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Sentence affirmed for human trafficker Petersen in Marshallese adoption scheme

by Ron Wood | January 11, 2022 at 1:00 a.m.
FILE - In this Nov. 15, 2019, file photo, Paul Petersen, an Arizona elected official accused of running a multi-state adoption scheme, leaves court following an initial appearance on charges filed in the state in Salt Lake City. Petersen filed a motion Monday, Nov. 25, 2019, asking the U.S. District Court in Fayetteville, Ark., to delay his trial for 10 months. (AP Photo/Rick Bowmer, File)

FAYETTEVILLE -- The 8th U.S. Circuit Court of Appeals on Monday affirmed the sentencing of an adoption attorney who ran a human trafficking ring in which he paid pregnant women from the Marshall Islands to come to the United States and give up their babies.

Paul Petersen, of Mesa, Ariz., received a prison sentence of six years and two months from U.S. District Judge Timothy L. Brooks in December 2020. Brooks also levied a $100,000 fine on Petersen.

Petersen appealed both the sentence and the fine, arguing Brooks shouldn't have gone above the sentencing guideline ranges. A three-judge panel said both the sentence and fine were reasonable.

Brooks found the guidelines "failed to adequately account for Petersen's role as an attorney and public official, his role as a leader and organizer of the offense, and the duration of his crime," according to the opinion. "The district court did not commit a clear error of judgment."

Peterson was federally indicted in October 2019, accused of running the baby-selling operation in three states: Arkansas, Arizona and Utah.

The former Maricopa County, Ariz., assessor pleaded guilty to charges in all three states, facing state charges in Arizona and Utah and a federal indictment in Arkansas, where his law firm maintained a Fayetteville office.

At the sentencing hearing, U.S. Attorney Clay Fowlkes said Petersen ran a "get-rich-quick scheme under the shiny veneer of a humanitarian operation." Petersen charged $10,000 upfront, per adoption, plus expenses and another $25,000 upon completion, according to court documents.

Investigators estimated he handled a minimum of 30 Marshallese adoptions a year in Northwest Arkansas.

His indictment left 19 birth mothers and the prospective adoptive parents in legal limbo. Those cases were dealt with in Washington County Circuit Court under sealed records.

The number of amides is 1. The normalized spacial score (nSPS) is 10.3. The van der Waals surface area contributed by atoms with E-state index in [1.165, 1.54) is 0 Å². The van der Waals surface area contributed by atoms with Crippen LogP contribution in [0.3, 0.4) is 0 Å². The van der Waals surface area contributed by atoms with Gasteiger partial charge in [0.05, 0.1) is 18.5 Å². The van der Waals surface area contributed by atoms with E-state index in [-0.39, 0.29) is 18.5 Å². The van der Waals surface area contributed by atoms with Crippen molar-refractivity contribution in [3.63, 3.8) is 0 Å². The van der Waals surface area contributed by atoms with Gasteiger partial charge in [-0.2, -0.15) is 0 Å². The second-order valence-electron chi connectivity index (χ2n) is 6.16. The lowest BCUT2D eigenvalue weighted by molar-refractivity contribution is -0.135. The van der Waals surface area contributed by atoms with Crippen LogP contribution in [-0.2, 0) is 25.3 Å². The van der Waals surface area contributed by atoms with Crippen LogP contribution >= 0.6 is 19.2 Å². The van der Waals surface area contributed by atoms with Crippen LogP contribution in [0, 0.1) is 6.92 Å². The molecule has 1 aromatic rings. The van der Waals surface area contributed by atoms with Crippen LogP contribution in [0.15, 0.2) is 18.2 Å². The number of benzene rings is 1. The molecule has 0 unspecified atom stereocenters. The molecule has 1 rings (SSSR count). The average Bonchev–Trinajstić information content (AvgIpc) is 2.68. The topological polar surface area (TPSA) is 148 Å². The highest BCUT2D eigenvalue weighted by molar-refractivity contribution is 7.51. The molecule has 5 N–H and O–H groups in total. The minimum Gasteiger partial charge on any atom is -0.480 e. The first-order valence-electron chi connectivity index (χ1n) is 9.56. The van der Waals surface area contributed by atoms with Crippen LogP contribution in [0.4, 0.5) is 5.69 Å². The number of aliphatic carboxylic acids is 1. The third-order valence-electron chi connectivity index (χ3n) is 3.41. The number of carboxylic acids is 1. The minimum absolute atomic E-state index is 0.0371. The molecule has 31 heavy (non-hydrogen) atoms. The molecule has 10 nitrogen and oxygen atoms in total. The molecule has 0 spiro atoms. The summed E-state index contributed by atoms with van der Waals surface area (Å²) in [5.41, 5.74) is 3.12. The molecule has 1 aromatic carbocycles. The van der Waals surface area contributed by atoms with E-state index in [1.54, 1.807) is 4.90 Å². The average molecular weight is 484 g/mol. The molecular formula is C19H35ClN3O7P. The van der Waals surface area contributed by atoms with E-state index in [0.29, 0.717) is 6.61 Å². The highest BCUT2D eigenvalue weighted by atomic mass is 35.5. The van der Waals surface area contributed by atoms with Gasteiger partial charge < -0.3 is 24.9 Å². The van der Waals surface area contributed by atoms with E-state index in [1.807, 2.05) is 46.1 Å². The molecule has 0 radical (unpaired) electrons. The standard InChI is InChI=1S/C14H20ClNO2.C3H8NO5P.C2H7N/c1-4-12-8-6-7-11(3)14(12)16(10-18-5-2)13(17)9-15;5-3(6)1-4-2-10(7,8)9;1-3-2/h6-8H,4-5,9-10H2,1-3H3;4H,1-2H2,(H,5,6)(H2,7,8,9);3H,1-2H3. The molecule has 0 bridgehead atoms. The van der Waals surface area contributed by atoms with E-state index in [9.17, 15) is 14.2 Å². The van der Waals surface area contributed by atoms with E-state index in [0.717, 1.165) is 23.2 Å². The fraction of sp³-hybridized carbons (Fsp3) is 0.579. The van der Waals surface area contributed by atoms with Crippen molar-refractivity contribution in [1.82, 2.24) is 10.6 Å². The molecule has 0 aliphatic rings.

Petersen kept as many as 12 pregnant women at a time in a single-family home in Springdale as part of his adoption practice, according to court documents. As many as 10 women at a time lived at another home in De Queen, according to statements made at Petersen's plea hearing.

Petersen pleaded guilty in Utah state court to three counts of human smuggling and one count of communications fraud, all felonies. He pleaded guilty on June 18 to state charges of Medicaid fraud in Arizona for signing up Marshallese birth mothers for prenatal care and delivery when such benefits are reserved for permanent Arizona residents.

The women taken to Utah to give birth received little or no prenatal care, prosecutors said in court documents. Their passports also were taken while they were in the U.S. in a step to assert control over them, authorities said.

  photo  FILE - In this Nov. 15, 2019, file photo, then-Maricopa County Assessor Paul Petersen leaves court in Salt Lake City. The former elected official from metro Phoenix accused of running an illegal adoption scheme in three states involving women from the Marshall Islands pleaded guilty Thursday, June 18 , 2020, to fraud charges. Petersen, a Republican who served as Maricopa County‚Äôs assessor for six years until his resignation in January, faces a maximum of 17 years in prison for his guilty pleas on Arizona charges of fraudulent schemes and forgery. (AP Photo/Rick Bowmer, File)
 
 

Print Headline: Petersen sentencing upheld on appeal

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